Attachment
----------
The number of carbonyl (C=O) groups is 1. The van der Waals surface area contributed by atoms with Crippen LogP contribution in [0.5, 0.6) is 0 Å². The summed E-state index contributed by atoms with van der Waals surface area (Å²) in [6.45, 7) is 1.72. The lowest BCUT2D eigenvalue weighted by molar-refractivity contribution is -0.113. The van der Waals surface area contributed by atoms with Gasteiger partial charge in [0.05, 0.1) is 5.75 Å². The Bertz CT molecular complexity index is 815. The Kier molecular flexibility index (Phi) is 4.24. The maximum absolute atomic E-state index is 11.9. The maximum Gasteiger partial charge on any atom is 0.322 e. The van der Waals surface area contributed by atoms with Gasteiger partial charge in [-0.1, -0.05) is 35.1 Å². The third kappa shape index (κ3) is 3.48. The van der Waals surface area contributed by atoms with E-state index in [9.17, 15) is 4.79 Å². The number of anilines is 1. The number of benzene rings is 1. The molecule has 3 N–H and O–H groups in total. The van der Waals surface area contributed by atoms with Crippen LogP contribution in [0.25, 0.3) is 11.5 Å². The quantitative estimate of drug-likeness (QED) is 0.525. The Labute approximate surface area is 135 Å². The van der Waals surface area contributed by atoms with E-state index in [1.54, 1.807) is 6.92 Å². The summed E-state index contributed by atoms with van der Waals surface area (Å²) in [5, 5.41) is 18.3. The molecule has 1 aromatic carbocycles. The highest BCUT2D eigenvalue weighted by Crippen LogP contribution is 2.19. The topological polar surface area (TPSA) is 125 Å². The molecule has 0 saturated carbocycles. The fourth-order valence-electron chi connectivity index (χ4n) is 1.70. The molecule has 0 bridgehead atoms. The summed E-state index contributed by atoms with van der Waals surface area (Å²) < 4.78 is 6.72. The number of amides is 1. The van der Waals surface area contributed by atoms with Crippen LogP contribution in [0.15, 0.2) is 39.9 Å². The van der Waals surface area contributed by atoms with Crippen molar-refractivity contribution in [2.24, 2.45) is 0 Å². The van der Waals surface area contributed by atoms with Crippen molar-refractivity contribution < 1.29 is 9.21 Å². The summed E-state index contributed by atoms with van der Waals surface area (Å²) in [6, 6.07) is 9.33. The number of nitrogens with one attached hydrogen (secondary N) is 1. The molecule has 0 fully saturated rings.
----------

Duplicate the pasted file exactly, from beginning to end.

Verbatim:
The number of carbonyl (C=O) groups is 1. The van der Waals surface area contributed by atoms with Crippen LogP contribution in [0.5, 0.6) is 0 Å². The summed E-state index contributed by atoms with van der Waals surface area (Å²) in [6.45, 7) is 1.72. The lowest BCUT2D eigenvalue weighted by molar-refractivity contribution is -0.113. The van der Waals surface area contributed by atoms with Gasteiger partial charge in [0.05, 0.1) is 5.75 Å². The Bertz CT molecular complexity index is 815. The Kier molecular flexibility index (Phi) is 4.24. The maximum absolute atomic E-state index is 11.9. The maximum Gasteiger partial charge on any atom is 0.322 e. The van der Waals surface area contributed by atoms with Gasteiger partial charge in [-0.1, -0.05) is 35.1 Å². The third kappa shape index (κ3) is 3.48. The van der Waals surface area contributed by atoms with E-state index in [9.17, 15) is 4.79 Å². The number of anilines is 1. The number of benzene rings is 1. The molecule has 3 N–H and O–H groups in total. The van der Waals surface area contributed by atoms with Crippen LogP contribution in [0.25, 0.3) is 11.5 Å². The quantitative estimate of drug-likeness (QED) is 0.525. The Labute approximate surface area is 135 Å². The van der Waals surface area contributed by atoms with E-state index in [1.54, 1.807) is 6.92 Å². The summed E-state index contributed by atoms with van der Waals surface area (Å²) in [5, 5.41) is 18.3. The molecule has 1 aromatic carbocycles. The highest BCUT2D eigenvalue weighted by Crippen LogP contribution is 2.19. The topological polar surface area (TPSA) is 125 Å². The molecule has 0 saturated carbocycles. The fourth-order valence-electron chi connectivity index (χ4n) is 1.70. The molecule has 0 bridgehead atoms. The summed E-state index contributed by atoms with van der Waals surface area (Å²) < 4.78 is 6.72. The number of amides is 1. The van der Waals surface area contributed by atoms with Crippen LogP contribution in [0.15, 0.2) is 39.9 Å². The van der Waals surface area contributed by atoms with Crippen molar-refractivity contribution in [2.24, 2.45) is 0 Å². The van der Waals surface area contributed by atoms with Crippen molar-refractivity contribution < 1.29 is 9.21 Å². The summed E-state index contributed by atoms with van der Waals surface area (Å²) in [6, 6.07) is 9.33. The number of nitrogens with one attached hydrogen (secondary N) is 1. The molecule has 0 fully saturated rings.